A few inches above the graft union on these Gala knipboom trees, you can see the heading cut made at 24 to 27 inches where the central leader then grew out.
Five years ago, Charles "Chip" Bailey came back from an international tree fruit tour of Bolzano, Italy, excited about the tall spindle orchards he saw using knip-boom trees. But though he wanted to try planting a block, he couldn’t find any U.S. nurseries selling them.
Knip-boom or knip trees, popular with growers in Italy and France, come into production quickly because their roots are two years old and trees are well feathered when they are planted.
"After we decided that we wanted to plant a block of knips, the biggest problem was finding a nursery to partner with," said Bailey, who with his wife, Karla, owns KC Bailey Fruit Farms, growing fresh-market and processed apples in Williamson, New York.
Willow Drive Nursery in Ephrata, Washington, agreed to grow the Gala, McIntosh, and Honeycrisp knip trees the Baileys wanted. The knip trees, which had to be ordered two years in advance, were planted in spring 2007. The 2.5-acre block is trained to a tall spindle system and located next to a vertical axis block that will serve as a comparison control.
Chip had to design a trellis that would work with the tall spindle and support the trees that had such a "huge" top. "It’s been quite a learning experience because I was starting from scratch. Nobody is growing this system, so there was nobody to copy," he said, adding that he visited orchards at the New York Agricultural Experiment Station in Geneva to look at spacing of a vertical axis orchard being converted to a tall spindle.
Though the system is patterned after orchards Chip saw in Italy, he clarifies that what he has planted is a "translation" of Bolzano systems. "Sometimes, there are a few things lost in translation," he said, explaining that his trial is not identical to Italian orchards because he had to work with different trellis materials to make the system work. "But the concept is the same."
His knip trees are spaced 3 feet by 11 feet, with 1,320 trees per acre. Trellis wires keep the heavy-topped, feathered trees upright, and drip irrigation lines are clipped to the bottom trellis wire.
"After planting, Karla remarked to me that it was like an ‘instant orchard,’" Chip said. In 2008—the second leaf of the orchard—production was 200 to 300 bushels per acre of high-quality fruit.
"The first year was a challenge in getting enough water to the trees because they have such a huge top," he said. Water management is critical in getting trees established.
He notes that the biggest expense was for tying down limbs in the first year. The caliper of his branches was thicker than those he saw on Italian knip trees, which made training more difficult. But in the second year, the block needed little pruning.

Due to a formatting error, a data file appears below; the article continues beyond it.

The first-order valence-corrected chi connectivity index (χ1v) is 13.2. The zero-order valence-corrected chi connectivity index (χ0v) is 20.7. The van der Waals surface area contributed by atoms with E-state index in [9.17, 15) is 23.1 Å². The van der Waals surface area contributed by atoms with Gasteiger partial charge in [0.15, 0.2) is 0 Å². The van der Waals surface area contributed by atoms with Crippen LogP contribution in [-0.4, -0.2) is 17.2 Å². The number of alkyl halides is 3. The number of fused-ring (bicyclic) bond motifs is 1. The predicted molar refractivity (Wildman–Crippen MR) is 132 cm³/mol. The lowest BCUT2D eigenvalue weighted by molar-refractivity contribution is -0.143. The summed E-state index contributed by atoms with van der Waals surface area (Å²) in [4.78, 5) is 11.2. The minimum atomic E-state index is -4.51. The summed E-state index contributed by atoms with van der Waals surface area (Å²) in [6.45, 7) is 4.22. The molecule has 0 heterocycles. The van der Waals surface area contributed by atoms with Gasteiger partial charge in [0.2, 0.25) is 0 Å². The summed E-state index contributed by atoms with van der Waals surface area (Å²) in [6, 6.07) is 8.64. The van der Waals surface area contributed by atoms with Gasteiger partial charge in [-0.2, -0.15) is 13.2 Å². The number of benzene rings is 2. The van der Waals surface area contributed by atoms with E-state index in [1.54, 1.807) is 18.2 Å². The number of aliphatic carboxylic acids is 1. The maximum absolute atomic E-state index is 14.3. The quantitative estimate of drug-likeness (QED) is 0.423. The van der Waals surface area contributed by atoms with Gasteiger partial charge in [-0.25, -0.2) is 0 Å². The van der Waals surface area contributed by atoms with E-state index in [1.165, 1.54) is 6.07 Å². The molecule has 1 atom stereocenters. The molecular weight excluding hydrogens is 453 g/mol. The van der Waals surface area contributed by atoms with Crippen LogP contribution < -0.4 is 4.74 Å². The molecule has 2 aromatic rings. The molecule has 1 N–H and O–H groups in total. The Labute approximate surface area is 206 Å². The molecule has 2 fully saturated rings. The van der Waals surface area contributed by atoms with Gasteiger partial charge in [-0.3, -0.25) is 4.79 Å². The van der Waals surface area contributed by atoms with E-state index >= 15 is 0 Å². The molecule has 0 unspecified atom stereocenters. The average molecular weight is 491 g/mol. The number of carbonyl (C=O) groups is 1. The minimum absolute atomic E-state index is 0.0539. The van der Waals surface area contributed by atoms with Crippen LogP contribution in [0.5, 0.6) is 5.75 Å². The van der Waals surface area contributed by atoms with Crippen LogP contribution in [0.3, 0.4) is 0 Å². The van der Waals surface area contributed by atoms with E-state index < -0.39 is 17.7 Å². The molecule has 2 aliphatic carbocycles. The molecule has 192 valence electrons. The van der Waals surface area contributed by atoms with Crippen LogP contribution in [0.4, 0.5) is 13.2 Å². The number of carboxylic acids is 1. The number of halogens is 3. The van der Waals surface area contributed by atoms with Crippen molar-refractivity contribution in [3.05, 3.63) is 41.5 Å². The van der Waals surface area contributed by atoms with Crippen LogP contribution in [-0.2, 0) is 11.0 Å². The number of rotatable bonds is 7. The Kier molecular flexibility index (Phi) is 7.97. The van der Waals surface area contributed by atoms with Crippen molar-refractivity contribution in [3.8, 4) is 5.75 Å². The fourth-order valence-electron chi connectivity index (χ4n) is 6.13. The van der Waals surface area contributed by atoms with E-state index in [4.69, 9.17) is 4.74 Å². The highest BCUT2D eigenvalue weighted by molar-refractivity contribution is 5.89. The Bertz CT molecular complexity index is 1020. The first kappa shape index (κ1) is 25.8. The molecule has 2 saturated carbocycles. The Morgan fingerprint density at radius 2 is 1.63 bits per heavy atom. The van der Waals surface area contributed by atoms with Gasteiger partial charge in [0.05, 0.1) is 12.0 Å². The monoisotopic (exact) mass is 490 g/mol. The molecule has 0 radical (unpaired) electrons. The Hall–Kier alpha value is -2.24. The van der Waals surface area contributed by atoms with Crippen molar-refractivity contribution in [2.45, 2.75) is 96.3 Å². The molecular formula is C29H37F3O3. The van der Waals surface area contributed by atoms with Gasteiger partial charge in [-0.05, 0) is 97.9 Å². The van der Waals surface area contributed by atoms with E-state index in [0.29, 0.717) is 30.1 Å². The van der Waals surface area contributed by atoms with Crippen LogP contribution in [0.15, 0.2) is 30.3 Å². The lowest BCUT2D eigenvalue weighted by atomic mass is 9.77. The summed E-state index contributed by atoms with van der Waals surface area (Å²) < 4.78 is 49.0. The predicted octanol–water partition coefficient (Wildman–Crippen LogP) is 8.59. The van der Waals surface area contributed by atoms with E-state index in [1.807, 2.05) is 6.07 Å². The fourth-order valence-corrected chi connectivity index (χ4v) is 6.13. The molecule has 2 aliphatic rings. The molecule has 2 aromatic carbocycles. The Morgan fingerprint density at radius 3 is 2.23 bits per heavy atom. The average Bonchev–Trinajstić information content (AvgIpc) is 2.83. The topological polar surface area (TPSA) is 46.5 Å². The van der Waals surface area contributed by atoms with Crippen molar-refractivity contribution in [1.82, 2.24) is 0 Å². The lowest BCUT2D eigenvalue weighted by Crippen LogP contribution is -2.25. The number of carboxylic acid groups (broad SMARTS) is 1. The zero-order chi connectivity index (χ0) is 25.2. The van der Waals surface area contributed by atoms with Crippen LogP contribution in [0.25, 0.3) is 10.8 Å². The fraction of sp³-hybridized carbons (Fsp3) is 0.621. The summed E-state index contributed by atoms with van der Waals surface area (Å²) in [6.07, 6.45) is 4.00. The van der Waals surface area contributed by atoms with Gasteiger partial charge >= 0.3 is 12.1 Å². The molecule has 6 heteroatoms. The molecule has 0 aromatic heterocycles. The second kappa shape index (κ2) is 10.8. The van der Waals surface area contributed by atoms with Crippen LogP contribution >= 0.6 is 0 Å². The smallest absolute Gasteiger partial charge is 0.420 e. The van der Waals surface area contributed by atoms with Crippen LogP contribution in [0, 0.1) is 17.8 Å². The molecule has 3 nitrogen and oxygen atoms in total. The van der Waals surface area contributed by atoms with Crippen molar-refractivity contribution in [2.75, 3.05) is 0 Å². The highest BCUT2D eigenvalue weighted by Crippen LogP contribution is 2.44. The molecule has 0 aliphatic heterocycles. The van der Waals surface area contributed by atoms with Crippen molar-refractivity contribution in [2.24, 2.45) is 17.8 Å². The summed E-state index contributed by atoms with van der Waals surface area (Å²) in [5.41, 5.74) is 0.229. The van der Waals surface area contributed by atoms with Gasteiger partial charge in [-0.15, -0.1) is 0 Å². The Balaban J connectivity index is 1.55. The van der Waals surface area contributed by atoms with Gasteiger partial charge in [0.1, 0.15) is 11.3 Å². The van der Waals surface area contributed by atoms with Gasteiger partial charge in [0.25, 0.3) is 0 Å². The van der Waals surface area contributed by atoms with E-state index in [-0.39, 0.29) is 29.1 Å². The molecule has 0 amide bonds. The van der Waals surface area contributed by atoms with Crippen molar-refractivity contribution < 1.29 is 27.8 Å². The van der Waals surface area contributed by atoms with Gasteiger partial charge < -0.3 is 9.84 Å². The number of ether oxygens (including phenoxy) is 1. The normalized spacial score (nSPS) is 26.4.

From the start, he treated the trees just as he would a bearing orchard, following the same pest management and thinning programs that he does in mature orchards.
Chip has already learned that not all knip trees are the same. Honeycrisp knip trees are weaker and brittle compared to Gala and McIntosh. He was surprised that the weak fruiting spurs at the top of the McIntosh trees were helping to keep the trees "calm" and more manageable for the cone shape of the tall spindle.
The Baileys are interested in the tall spindle system as a way to maintain trees without extensive pruning. "You do more training up front, but after that, there’s a lot less pruning," he said.
He also wants to shorten the time to fruiting and bring down the age of the fruiting wood. "With the trend towards managed varieties, it’s even more important to shorten the age to fruiting," he said. "I’m trying to grow more fruit than firewood."
Initially, Chip was concerned about fruit size on the tall spindle trees. Much of the fruit grown in Italy is smaller than fruit in the United States to meet the smaller size requirements of the European market. But he found that if leaf-to-fruit ratios are in order, size isn’t a problem.
"It would be easy to overcrop these trees, whether they’re on Malling 9 or M.111 rootstock," he said. "If fruit is too close together, it’s too close together, and it doesn’t matter what rootstock or system you have them on."
Thus far, the Baileys are excited about the tall spindle block. Production was good in the second leaf, and the system seems to be working.
Cornell University’s Dr. Terence Robinson has a test block of the tall spindle system in New York’s Hudson Valley. Chip’s tall spindle block has been the site of several orchard tours, and he has received several inquiries from growers interested in the system.
"It’s a great thing when you get more people involved because then you get more great ideas flowing," Chip said. "From time to time, we need to challenge ourselves and our way and thinking. Instead of asking ‘why,’ we need to ask ‘why not?’"